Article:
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Review: Red Hood and the Outlaws: Rebirth #1


red hoodSynopsis: The issue opens in Crime Alley as Jason Todd recounts the night he met the Batman. Jason’s life was not exactly headed in the right direction but this night would change his life forever. While Jason was trying to steal the tires off the Batmobile, Batman interrupts him and asks him what he is doing. After a few snarky comments, Jason tries to fight Batman rather than run. Batman stops him and asks if he is hungry. We next see the pair eating fast food on the hood of the Batmobile overlooking Gotham and it is ultimately decided that Jason will come to live with Bruce and train to be his partner. Jason describes this as a first time he had people who believed in him.

 

The flashback then shows the dynamic duo out on patrol and the seeds of mistrust between Batman and Jason growing. Jason talks about how good things could not last with him and how his darker nature made his future very uncertain. Not he or Batman could be sure if he would turn out to be a hero or “something else”.

 

In present day, Jason is attacking police as the Red Hood. He is attempting to shoot the mayor when Batman appears and the two begin to brawl in the streets. Jason eventually gains the upper hand and knocks Batman out. As Bruce begins to pass out, he sees Red Hood point a gun to the mayor’s head and pull the trigger.

 

Later that night, Jason is in some kind of villains’ pub and the customers are all cheering on his shooting of the mayor. The bartender reminds Jason that the Red Hood used to be the Joker which prompts Jason to relive his death at the hands of the Joker and his subsequent rebirth. He is interrupted by a man at the bar who offers him a spot in Black Mask’s expanding operation.

 

After leaving the bar, Jason goes to his hideout in a bomb shelter underneath the police station where Batman is waiting. They talk about how the mayor was actually infected with some techno-organic virus which Jason cured him with an antidote he shot/injected into the mayor earlier that night. Jason demands to know why Batman will not trust him but Bruce explains that he can’t ignore the fact that Jason has crossed the line in the past. Jason reminds Bruce of the night they met and Bruce told him to trust people. Batman agrees and allows Jason to continue investigating Black Mask’s growing operations but warns him not to lose himself in it.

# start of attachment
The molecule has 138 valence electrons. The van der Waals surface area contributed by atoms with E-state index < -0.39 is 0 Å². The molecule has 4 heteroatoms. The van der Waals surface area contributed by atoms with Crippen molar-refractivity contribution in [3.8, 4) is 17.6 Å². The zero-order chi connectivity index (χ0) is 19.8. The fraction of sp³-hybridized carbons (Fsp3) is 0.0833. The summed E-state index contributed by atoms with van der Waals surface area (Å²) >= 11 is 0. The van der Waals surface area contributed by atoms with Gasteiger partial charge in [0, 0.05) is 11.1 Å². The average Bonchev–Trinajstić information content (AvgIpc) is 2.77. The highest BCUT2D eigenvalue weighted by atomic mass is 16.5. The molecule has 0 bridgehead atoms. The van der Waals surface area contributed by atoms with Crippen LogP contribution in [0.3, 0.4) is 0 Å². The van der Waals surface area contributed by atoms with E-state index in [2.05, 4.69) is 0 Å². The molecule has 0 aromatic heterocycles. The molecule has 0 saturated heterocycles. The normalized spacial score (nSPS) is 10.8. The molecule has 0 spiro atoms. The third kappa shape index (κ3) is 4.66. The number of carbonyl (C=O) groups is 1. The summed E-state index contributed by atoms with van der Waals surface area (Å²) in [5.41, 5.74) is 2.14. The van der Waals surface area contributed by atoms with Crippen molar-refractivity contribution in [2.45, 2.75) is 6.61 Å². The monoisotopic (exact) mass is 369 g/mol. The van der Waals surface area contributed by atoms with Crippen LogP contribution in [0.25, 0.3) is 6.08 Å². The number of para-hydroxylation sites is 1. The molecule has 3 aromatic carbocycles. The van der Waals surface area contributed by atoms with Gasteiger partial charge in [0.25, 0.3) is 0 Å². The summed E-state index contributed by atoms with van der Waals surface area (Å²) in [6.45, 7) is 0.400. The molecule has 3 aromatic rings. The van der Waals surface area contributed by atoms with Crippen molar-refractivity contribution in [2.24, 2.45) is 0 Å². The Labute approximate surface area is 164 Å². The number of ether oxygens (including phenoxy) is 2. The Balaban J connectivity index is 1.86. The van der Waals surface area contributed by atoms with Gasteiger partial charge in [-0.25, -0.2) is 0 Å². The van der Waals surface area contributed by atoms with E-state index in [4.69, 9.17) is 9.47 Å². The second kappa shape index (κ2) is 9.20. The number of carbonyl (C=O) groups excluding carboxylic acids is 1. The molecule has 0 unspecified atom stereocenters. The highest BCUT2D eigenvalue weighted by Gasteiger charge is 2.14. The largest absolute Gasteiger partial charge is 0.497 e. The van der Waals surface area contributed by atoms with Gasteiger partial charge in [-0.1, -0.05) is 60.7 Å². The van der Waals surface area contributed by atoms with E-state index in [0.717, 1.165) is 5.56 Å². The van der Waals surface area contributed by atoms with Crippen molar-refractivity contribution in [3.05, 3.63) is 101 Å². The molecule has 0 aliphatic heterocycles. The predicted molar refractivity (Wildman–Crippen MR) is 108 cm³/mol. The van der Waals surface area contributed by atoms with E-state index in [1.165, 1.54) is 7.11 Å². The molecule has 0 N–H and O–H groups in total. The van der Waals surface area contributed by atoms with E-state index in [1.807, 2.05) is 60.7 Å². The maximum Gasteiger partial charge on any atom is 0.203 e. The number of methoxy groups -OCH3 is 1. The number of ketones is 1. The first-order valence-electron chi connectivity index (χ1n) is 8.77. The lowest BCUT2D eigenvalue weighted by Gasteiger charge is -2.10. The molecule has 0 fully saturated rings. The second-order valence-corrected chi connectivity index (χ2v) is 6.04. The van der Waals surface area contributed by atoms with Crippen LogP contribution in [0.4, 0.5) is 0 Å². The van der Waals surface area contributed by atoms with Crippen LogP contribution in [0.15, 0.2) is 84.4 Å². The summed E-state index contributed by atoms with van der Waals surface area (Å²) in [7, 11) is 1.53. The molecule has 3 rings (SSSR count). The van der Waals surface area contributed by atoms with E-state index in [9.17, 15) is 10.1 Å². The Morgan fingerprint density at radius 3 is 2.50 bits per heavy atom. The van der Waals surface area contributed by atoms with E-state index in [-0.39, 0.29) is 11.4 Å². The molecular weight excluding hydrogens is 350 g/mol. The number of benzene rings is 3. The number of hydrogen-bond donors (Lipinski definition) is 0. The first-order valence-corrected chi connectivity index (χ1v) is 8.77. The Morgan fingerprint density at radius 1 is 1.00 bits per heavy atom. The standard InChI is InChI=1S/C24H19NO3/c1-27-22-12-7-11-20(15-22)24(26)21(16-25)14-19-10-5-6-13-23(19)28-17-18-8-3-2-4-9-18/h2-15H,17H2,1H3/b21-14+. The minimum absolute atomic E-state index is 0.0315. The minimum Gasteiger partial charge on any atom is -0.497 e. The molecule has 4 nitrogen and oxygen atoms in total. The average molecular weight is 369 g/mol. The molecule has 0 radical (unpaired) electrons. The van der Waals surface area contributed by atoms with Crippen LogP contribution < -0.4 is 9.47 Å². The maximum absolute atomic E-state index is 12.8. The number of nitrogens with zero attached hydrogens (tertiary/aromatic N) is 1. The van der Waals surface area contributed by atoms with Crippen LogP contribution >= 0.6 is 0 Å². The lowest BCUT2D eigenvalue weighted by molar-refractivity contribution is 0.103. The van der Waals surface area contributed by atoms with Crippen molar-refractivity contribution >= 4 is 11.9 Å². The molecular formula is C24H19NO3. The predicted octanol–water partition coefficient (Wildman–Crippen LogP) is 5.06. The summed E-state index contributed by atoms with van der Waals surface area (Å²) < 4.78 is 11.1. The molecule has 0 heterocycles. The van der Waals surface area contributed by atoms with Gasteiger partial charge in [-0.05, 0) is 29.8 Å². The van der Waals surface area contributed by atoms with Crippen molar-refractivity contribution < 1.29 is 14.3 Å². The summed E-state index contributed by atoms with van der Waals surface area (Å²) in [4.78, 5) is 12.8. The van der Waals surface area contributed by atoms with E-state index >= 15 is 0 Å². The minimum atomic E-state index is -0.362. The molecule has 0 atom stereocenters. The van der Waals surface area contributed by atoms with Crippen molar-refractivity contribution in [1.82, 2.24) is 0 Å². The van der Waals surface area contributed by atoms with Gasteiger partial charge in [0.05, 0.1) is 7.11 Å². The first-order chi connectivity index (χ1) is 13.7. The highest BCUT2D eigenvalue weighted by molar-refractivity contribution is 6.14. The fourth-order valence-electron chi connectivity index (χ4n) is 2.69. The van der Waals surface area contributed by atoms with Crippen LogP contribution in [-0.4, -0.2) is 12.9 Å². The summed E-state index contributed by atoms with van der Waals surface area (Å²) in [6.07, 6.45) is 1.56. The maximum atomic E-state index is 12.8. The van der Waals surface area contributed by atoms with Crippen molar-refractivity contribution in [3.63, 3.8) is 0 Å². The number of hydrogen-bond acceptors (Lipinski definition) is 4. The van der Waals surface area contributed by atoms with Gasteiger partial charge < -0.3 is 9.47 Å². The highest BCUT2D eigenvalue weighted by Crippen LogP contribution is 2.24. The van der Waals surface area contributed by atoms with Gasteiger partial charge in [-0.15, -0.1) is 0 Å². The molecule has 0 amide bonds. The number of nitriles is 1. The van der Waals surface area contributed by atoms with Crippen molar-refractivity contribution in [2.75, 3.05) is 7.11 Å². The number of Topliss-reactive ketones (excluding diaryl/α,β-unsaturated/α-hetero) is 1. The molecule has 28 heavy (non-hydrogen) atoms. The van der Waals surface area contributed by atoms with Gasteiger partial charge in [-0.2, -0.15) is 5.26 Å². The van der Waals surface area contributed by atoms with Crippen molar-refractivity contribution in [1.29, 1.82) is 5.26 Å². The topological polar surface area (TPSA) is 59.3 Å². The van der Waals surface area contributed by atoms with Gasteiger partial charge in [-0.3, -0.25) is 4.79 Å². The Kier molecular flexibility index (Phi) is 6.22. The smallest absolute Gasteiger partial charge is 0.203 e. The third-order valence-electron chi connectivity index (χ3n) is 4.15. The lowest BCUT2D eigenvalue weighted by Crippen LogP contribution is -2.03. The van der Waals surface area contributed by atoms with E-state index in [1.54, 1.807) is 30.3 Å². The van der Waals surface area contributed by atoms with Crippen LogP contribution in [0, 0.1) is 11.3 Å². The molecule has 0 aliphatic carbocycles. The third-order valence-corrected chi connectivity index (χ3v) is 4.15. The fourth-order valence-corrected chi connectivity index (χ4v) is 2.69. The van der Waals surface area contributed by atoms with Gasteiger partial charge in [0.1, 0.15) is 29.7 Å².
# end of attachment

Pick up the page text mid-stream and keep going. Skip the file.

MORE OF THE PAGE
The issue ends with a flashback scene of Batman and Robin taking a photo together in the Batcave and that photo being placed on Jason’s mantle at home in present day with a few other reminders of the happier days of their partnership.

 

Thoughts: As a standalone issue for Red Hood, I have to admit I really enjoyed this issue. I know that most people have not been fans of Red Hood and the Outlaws since the beginning of the New 52. Knowing where this new title is headed with Jason teaming up with Bizarro and Artemis does not give me a lot of hope. I was still very much hoping they might do a Red Hood/Red Robin title following Rebirth given how those two were pretty well written during Batman and Robin Eternal. I just think that when you pair Jason with super powered beings it takes away from the grittiness that should be prevalent in a Red Hood title, especially one where he is trying to infiltrate Black Mask’s operation. I was hoping this series might take on the feel and tone of a The Departed with Jason infiltrating a mob and maybe even beginning to lose himself in it. Again, these are concerns I have for the future but this single issue did a great job at keeping the focus on Jason and his roller coaster life that has led him to this point today.

 

I really loved the artwork here by Dexter Soy. Apart from the Bat-signal on Red Hood’s chest, he drew Red Hood how I wanted to see him in this title. Some artists have given the Hood a nose of some kind which throws off the look to me. Soy also depicted Batman in various panels perfectly for the tone of that scene whether he was looming over Jason in the street with his cape billowing out around him or just speaking him face to face in the bunker.

 

Overall, I really enjoyed this issue but I think that is mostly due to the fact it was a standalone Red Hood issue. I am still skeptical of the inclusion of Bizarro and Artemis, but hopefully Lobdell can deliver some decent writing to support the solid artwork so far.

 

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2 thoughts on “Review: Red Hood and the Outlaws: Rebirth #1

  1. Andrew Liddell

    This issue was amazing I really think they should just give Jason his own solo series. Red Hood has a decent following these days and with story and art like this I think Jason could carry the series by himself.

    Reply

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